What is one of the key challenges facing Indonesia’s economy in the medium to long-term?

Indonesia’s economic growth is expected to remain solid in 2023, supported by resilient domestic demand amid an expected slowdown in global demand. Despite the robust growth in the short-term, the economic outlook for Indonesia has some challenges over the medium and long-term. In particular, one of the challenges facing Indonesia arises from the need to improve infrastructure development, given its large and dispersed land area.

What spurs infrastructure development in Indonesia?

Indonesia’s economy has grown with expanding infrastructure in recent years. Key to this is the National Strategic Projects (PSNs), which was established in 2016 under President Joko Widodo’s initiative to promote infrastructure projects, and for the past eight years, updated by the Coordinating Ministry for Economic Affairs (KPPIP).

The PSNs comprise 200 projects and 12 programs worth around USD351.2 billion as of 2022. The projects consist of road and dam construction, train networks, and clean water facilities, while the 12 programs comprise key initiatives, such as a waste-to-energy program and a regional development program.

Once a project is approved and listed in the PSNs, it can obtain special support from the government to ensure effective implementation. For example, the government supports land acquisition and appoints a state-owned enterprise (SOE) to implement such approved projects. The KPPIP, for instance, holds a coordination meeting among stakeholders to resolve regulatory issues on land acquisition. In order to ensure efficient support, the KPPIP constantly updates the PSNs on the progress of the projects and programs. If a project is declared “completed”, or no longer requires support from the PSNs, it is dropped from the project list.

 Where does PSNs’ source of funding come from?

According to KPPIP’s estimation, the funding sources of PSNs comprise private sector, SOEs, and the state budget. Of these, 67 percent of total financing needs is estimated to come from the private sector. SOEs are the second most crucial funding source, accounting for approximately 20 percent of total funding, while the state budget contributes to the remaining 13 percent. (see Figure 1)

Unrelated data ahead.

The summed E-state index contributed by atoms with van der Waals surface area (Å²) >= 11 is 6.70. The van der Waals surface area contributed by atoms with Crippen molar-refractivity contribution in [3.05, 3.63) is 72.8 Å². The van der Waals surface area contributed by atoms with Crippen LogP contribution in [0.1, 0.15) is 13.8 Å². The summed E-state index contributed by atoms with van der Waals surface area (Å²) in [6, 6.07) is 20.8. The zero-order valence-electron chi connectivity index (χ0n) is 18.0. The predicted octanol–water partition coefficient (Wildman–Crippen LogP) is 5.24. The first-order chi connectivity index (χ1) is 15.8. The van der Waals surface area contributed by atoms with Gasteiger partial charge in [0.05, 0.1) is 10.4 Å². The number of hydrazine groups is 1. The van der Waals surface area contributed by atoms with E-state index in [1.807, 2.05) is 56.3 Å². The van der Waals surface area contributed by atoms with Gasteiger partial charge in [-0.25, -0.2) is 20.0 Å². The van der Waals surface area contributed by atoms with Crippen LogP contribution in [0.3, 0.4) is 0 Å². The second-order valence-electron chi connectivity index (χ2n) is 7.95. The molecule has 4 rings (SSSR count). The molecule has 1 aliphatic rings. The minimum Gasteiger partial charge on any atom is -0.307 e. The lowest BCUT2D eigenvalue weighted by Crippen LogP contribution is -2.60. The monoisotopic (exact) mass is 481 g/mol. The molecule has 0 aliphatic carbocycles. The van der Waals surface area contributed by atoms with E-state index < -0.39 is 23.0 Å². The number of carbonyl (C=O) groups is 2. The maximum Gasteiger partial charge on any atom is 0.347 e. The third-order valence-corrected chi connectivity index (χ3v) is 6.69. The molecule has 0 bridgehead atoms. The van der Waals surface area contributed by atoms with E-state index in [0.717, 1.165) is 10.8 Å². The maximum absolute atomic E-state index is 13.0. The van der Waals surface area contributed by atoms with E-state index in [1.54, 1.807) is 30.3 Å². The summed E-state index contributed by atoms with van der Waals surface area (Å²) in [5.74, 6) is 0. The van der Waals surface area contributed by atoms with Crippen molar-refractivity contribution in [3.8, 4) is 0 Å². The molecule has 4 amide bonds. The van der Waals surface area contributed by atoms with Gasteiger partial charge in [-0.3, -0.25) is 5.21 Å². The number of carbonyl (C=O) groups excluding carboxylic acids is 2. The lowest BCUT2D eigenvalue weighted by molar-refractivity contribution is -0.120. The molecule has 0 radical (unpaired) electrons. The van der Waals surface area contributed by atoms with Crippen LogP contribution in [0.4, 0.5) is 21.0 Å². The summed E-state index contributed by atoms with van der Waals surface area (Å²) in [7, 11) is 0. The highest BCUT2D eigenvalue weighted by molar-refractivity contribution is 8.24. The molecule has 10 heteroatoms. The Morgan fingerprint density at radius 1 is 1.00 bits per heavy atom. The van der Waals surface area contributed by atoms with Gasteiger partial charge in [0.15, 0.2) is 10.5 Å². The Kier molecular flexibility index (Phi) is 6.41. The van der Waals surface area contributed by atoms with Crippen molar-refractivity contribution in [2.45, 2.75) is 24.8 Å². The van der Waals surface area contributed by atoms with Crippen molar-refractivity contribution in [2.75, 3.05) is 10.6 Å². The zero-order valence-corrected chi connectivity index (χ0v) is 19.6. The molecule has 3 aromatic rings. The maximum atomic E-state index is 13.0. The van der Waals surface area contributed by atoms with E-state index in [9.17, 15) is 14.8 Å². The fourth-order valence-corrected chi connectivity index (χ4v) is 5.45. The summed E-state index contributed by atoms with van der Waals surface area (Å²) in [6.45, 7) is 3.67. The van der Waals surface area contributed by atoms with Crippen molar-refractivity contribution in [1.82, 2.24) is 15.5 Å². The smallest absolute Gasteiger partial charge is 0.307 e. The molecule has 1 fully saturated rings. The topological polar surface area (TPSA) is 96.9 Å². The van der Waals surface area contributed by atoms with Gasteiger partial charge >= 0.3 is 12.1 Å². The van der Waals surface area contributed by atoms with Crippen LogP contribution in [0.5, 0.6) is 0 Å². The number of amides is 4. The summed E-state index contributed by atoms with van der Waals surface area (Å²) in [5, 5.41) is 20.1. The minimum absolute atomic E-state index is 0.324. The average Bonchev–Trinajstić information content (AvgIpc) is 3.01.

Figure 1. Estimated Share of PSNs’ Funding Sources

Source: Source: KPPIP; AMRO staff compilation
Note: The funding source amount is estimated by KPPIP

How does the private-sector participate in the funding of infrastructure projects?

The demand for infrastructure projects in Indonesia is still high, leading the government to encourage further private-sector participation, especially in funding. There are several schemes to mobilize private money, although each scheme is still relatively small, compared to the total size of infrastructure projects under PSNs.

The first scheme is related to the public-private partnership (PPP). Since 2016, the authorities have created some specialized institutions to provide additional risk-sharing options for the PPP, i.e. guarantees, to foster infrastructure development (see Table 1). For example, the Indonesia Infrastructure Guarantee Fund (IIGF) and Indonesia Infrastructure Finance (IIF) offer guarantees for some PPP projects.

Another scheme is to leverage a couple of institutions mobilizing private money from investors. PT SMI is one example that creates and operates some vehicles as financing platforms to provide syndicated loans with private banks and multilateral development institutions, and mobilize financing from capital markets.

The Indonesia Investment Authority (INA) is another institution that contributes to the development of financially viable projects by attracting global investors primarily engaged in equity investment.

Meanwhile, mutual funds have also contributed to infrastructure development, such as revenue-backed securitization issued by specialized mutual funds (RDPT). Since 2018, more than 50 RDPT products have been issued, concentrating on the toll road sector, with a total value of about USD125 million

Table 1. Example of Institutions Providing Alternative Financing


Is there another innovative scheme?

The limited concession scheme (LCS) is another scheme to facilitate infrastructure development with new money from the private sector. Although this scheme has not been implemented yet, under the LCS, the government will grant a concession to private firms to operate and develop existing infrastructure projects during the concession period in exchange for fixed upfront payments. The government or SOEs continue to own the projects, while they may invest the upfront payments on new infrastructure projects. The private-sector operators can enjoy flexible operational rights and boost revenues from the infrastructure projects.

As Indonesia still has a huge demand for infrastructure, the government should continue its efforts to update its national strategy and provide essential support for projects, such as assistance with land acquisition. Given the limited fiscal space to support infrastructure projects, it is essential to raise funds from the private sector through various schemes. However, some innovative financing schemes mentioned above are still on a small scale or have yet to be implemented. Therefore, efforts to scale up and improve these schemes are important to strengthen the Indonesian economy amid challenges and external headwinds.